In a post COVID-19 world, a two-hour commute to a large central office may be coming to an end. To understand why, let’s take a look at the new economics through an ESG lens.

Employee health and welfare have always been a concern for employers. A healthy workforce is a productive workforce. However, post COVID-19, employee health and welfare are now a concern for landlords as well. Not because landlords care more about their tenants, but because financial models in a post COVID-19 world have changed.

Office Density

As landlords increased rents, tenants decreased office size and created open floor plans to fit more workers per square foot. The average office space per employee went from 300- 400sqf in 2010 to less than 200sqf today. A 6×6 foot cubical is 36sqf and imagine how many people can squeeze onto a trading desk? That was how the balance of rent vs employee costs (rent) remained in equilibrium.

Now social distancing enters the equation. Tenants need strategies to accommodate workers while keeping rents within budget. Landlords require higher rents to account for higher maintenance costs. Offices that were in high demand today may prove impractical tomorrow.

Tenant Strategies

Ignoring commuting issues, below are common tenant strategies that address workplace safety. These include:

  • Moving back to individual offices and away from open floor plan configurations.

  • Staggering employee hours/days.

  • Disinfecting offices throughout the day and improving HVAC filtration.

  • Installing plastic partitions to isolate workers.

  • Moving away from a large centralized office space to a hub and spoke approach.

Moving back to individual offices is expensive and staggering employee hours is not always practical or even possible. Maintaining a clean office with fresh air may be effective but does not address social distancing. All these strategies increase tenant costs by increasing maintenance costs or incurring higher rents to account for the additional square footage. Most tenants cannot afford the additional costs and landlords cannot reduce rents without jeopardizing their ability to meet cash flow requirements. An inexpensive solution being considered is installing plastic partitions, but as soon as people circulate into common areas, social distancing is lost. These strategies also fail to consider health concerns (fear) related to commuting and overcrowded elevators.

The hub and spoke approach address both workspace safety and employee commuting concerns. Satellite offices can be set up in the various suburbs at a fraction of the sqf cost while at the same time allowing employees to choose acceptable commuting options. Remote employees can periodically schedule time at the central office to attend meetings or use as a home base between external meetings. A form of this approach is currently being used by many professional service firms including some of the larger CPA firms. The hub and spoke approach is economical and alleviates many worker concerns.

Hub and Spoke Benefits

  • Reduces the daily commute time

  • Improves quality of life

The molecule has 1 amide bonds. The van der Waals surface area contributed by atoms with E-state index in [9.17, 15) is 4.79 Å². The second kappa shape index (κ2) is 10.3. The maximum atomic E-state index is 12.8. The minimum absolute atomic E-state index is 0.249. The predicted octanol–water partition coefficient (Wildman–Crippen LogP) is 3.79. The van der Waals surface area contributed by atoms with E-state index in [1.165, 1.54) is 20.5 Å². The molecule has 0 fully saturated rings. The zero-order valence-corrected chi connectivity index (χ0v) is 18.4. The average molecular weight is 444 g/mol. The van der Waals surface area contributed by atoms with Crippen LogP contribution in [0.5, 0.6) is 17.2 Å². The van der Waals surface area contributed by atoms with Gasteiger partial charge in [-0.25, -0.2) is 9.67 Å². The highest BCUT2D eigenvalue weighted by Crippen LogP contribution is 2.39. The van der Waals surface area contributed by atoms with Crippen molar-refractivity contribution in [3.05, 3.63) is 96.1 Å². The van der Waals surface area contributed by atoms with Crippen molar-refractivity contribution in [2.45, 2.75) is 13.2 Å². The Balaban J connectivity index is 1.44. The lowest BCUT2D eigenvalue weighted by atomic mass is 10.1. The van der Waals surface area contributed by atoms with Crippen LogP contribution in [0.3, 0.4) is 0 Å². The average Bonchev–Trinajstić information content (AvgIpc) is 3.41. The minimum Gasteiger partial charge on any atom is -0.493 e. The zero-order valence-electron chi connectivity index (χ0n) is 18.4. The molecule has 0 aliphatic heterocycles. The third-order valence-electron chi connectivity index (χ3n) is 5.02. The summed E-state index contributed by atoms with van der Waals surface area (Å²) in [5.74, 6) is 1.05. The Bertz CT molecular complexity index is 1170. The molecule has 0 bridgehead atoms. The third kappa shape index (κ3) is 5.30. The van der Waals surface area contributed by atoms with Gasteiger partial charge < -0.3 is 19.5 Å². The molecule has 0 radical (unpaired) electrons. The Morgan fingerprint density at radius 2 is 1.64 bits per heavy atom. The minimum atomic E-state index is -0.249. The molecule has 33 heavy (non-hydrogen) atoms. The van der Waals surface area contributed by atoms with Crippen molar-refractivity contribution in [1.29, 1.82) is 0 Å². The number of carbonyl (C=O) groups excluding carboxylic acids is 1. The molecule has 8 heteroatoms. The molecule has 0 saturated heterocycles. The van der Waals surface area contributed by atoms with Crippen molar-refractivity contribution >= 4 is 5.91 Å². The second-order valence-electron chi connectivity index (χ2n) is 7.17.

• Cost effective solution

  • Supports local communities

  • Decreases scope III GHG emissions

These are just a few tenant strategies to address COVID-19 but they illustrate how the traditional office space model may change today and into the foreseeable future.

Employee Health & Welfare Office Space ESG Factors

  • Individual offices as a percentage of total office seats

  • Average worker per rentable square foot

  • Percent of workforce using mass transit

  • Description of firms social distancing strategy

ESG Considerations

ESG integration is defined as using material ESG factors to help identify sources of risk and long term value. An ESG integration (aka Responsible Investment) strategy should consider ESG “employee health and welfare” factors and incorporate them into its investment process. These factors help identify risks to future cash flows and changes in valuation model assumptions.

Building owners and investors should also understand regional differences in how tenants institute workable social distancing. A spacious office in Texas that one drives to has a different profile than a dense New York office accessible only by mass transit. ESG factors can help shed light on whether building complexes like Hudson Yards become “stranded assets” or if office co-working arrangements such as WeWork are no longer sustainable business models. The answer is probably no, but the financial analysis used to evaluate these commercial real estate investments need to consider the people occupying the spaces more than ever.

These same ESG factors can also help investors identify opportunities. In a post COVID-19 world, satellite offices in surrounding towns may become the norm (and more valuable). At least for the foreseeable future, a segment of the workforce will not feel safe on mass transit, using common elevators or being in a crowed office. All of these concerns are alleviated by using a hub and spoke approach. Satellite offices may not be the next real estate play, but this example illustrates how changes in a tenant’s approach to employee health and welfare can affect a property’s valuation.

Conclusion

There’s no doubt COVID-19 posses a significant challenge for tenants and landlords alike. Until a vaccine is found (if ever) a segment of employees will not return to the traditional office arrangement. Using ESG factors is one way to understand the new landscape and possibly the new economics of commercial real estate.


For more information on this topic or in using ESG information in the investment process contact ESGA at joe.holman@esgadmin.com.